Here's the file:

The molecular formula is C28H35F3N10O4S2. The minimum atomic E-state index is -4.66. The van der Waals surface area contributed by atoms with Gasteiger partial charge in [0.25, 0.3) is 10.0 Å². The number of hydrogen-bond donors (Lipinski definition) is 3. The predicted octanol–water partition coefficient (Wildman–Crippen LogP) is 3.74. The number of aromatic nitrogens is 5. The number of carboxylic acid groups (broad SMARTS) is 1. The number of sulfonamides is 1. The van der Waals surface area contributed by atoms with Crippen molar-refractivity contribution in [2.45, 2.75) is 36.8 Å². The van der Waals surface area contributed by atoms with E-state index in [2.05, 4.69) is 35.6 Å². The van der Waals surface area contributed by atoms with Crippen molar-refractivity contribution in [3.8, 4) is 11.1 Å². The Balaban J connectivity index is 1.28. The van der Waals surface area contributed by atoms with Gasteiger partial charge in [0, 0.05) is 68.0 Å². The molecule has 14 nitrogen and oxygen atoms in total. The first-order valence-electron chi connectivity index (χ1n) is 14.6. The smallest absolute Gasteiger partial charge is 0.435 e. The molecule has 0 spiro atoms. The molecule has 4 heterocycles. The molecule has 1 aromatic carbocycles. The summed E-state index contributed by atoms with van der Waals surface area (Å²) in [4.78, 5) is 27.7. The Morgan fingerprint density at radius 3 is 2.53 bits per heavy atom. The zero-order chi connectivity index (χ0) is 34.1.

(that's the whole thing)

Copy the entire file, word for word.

The molecular formula is C28H35F3N10O4S2. The minimum atomic E-state index is -4.66. The van der Waals surface area contributed by atoms with Gasteiger partial charge in [0.25, 0.3) is 10.0 Å². The number of hydrogen-bond donors (Lipinski definition) is 3. The predicted octanol–water partition coefficient (Wildman–Crippen LogP) is 3.74. The number of aromatic nitrogens is 5. The number of carboxylic acid groups (broad SMARTS) is 1. The number of sulfonamides is 1. The van der Waals surface area contributed by atoms with Crippen molar-refractivity contribution in [2.45, 2.75) is 36.8 Å². The van der Waals surface area contributed by atoms with E-state index in [2.05, 4.69) is 35.6 Å². The van der Waals surface area contributed by atoms with Crippen molar-refractivity contribution in [3.8, 4) is 11.1 Å². The Balaban J connectivity index is 1.28. The van der Waals surface area contributed by atoms with Gasteiger partial charge in [0, 0.05) is 68.0 Å². The molecule has 14 nitrogen and oxygen atoms in total. The first-order valence-electron chi connectivity index (χ1n) is 14.6. The smallest absolute Gasteiger partial charge is 0.435 e. The molecule has 0 spiro atoms. The molecule has 4 heterocycles. The molecule has 1 aromatic carbocycles. The summed E-state index contributed by atoms with van der Waals surface area (Å²) in [4.78, 5) is 27.7. The Morgan fingerprint density at radius 3 is 2.53 bits per heavy atom. The zero-order chi connectivity index (χ0) is 34.1.